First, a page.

TR 065 : Formaldehyde and Human Cancer Risks | May 1995
Formaldehyde is a natural component in all mammalian cells and because of active enzymatic pathways is rapidly detoxified. Its use by man has been long-term and widespread, finding both medical and industrial applications.
This review examines the cytologic and cytogenetic studies of workers exposed to formaldehyde and examines the epidemiologic studies on cancer risk as they relate to formaldehyde exposure. All studies reviewed were non-experimental in design and as such concerns of bias, confounding and chance must be evaluated thoroughly before any etiologic conclusion can be drawn.
The cytologic and cytogenetic studies of worker volunteers in the formaldehyde industry were inconsistent in their findings, biased in their selection of exposed and non-exposed control subjects, confounded by other exposures and not large enough to allow for the sufficient exclusion of chance. Before these studies can be taken as serious evidence they must be larger in scale, show absence of selection bias and provide proper control of confounding factors and present a detailed and informed analysis.
Epidemiologic studies of formaldehyde and human cancer risk can be divided into three major groups: formaldehyde industry workers, morticians and medical professionals, and community-based case-control studies. These three groups reflect a descending order in the likelihood of exposure, with the formaldehyde industry workers having certain, and for the most part, measured exposure. The medical professionals and morticians are likely to have some exposure with the potential for short-term high peaks in exposure. Community-based case-control studies have no certainty of exposure; all putative exposure to formaldehyde is inferred from job titles.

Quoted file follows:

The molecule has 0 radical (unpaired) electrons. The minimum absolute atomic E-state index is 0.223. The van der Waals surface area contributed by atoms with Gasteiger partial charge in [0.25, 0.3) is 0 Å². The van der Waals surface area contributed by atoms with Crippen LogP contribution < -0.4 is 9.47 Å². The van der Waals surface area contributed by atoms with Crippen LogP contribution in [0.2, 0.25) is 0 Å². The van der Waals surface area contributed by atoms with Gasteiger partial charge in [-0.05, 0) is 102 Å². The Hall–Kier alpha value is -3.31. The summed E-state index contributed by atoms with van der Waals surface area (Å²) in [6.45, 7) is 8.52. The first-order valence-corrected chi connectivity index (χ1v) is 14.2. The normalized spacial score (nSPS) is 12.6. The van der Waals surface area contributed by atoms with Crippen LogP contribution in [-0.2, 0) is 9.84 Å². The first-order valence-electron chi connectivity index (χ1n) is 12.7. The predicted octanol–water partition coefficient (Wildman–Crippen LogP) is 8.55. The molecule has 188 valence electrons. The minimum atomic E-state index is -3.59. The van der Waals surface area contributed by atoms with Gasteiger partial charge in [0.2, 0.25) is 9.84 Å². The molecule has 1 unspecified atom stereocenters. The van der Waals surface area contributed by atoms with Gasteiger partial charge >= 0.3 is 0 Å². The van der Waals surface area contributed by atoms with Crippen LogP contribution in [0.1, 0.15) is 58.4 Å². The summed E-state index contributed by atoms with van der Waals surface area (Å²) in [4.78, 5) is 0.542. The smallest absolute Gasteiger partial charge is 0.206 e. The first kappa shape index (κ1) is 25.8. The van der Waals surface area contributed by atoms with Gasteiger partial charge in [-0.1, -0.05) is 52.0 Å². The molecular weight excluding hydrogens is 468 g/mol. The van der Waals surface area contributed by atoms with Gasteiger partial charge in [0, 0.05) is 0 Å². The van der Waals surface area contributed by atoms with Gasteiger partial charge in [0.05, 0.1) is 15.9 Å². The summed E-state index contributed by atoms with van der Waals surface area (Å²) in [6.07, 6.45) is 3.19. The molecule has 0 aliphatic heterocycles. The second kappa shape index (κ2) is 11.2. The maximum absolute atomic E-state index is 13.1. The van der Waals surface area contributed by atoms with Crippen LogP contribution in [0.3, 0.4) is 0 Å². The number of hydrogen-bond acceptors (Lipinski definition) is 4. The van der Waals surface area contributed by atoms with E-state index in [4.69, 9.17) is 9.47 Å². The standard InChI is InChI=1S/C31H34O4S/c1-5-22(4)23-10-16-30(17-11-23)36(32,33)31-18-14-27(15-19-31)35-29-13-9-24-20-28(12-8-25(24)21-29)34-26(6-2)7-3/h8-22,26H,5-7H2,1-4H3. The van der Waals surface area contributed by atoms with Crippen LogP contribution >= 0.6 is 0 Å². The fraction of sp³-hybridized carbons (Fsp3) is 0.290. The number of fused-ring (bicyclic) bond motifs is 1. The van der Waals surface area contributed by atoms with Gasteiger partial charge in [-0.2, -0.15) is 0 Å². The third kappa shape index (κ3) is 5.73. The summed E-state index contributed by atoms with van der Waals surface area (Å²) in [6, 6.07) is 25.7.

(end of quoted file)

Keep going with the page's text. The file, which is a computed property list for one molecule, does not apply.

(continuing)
The cohort studies of formaldehyde industry workers provide no convincing evidence of a link with cancer. There is no evidence of an excess of nasal cancer, the neoplasm reported in animal studies. One study suggesting an association between formaldehyde and nasopharyngeal cancer has been shown to suffer from misdiagnosis and multiple comparison biases.
Studies of medical professionals and morticians report no link with nasal cancer, nasopharyngeal or lung cancer risk, sites that would come into contact with formaldehyde. Based on years of animal experiments, effects on sites distal to those exposed are not considered to be related to formaldehyde due to the highly reactive nature and rapid metabolism of this chemical. Hence the excess of colon and brain cancer and leukaemia found among professionals is not likely to be a result of their exposure to formaldehyde.
Community-based case-control studies provide the weakest evidence of all study approaches because there is no documented exposure, data for the latter is derived from job-titles. In this context it is worth noting that the case-control studies performed within cohorts of formaldehyde industry workers (nested case-control studies) were all uniform in showing no relation to formaldehyde exposure. The community-based studies failed to eliminate bias, confounding and chance as the most likely explanations of their findings. None provides convincing evidence of a causal link.
After a careful review of the cytologic, cytogenic and epidemiological studies there is an absence of evidence to support the judgement of an etiologic relationship between formaldehyde and human cancer risk. Causal criteria used by epidemiologists in evaluating an association, such as strength of an association, consistency of results across studies, dose-response effects, biologic plausibility and coherence have not been met by the studies examined in this report.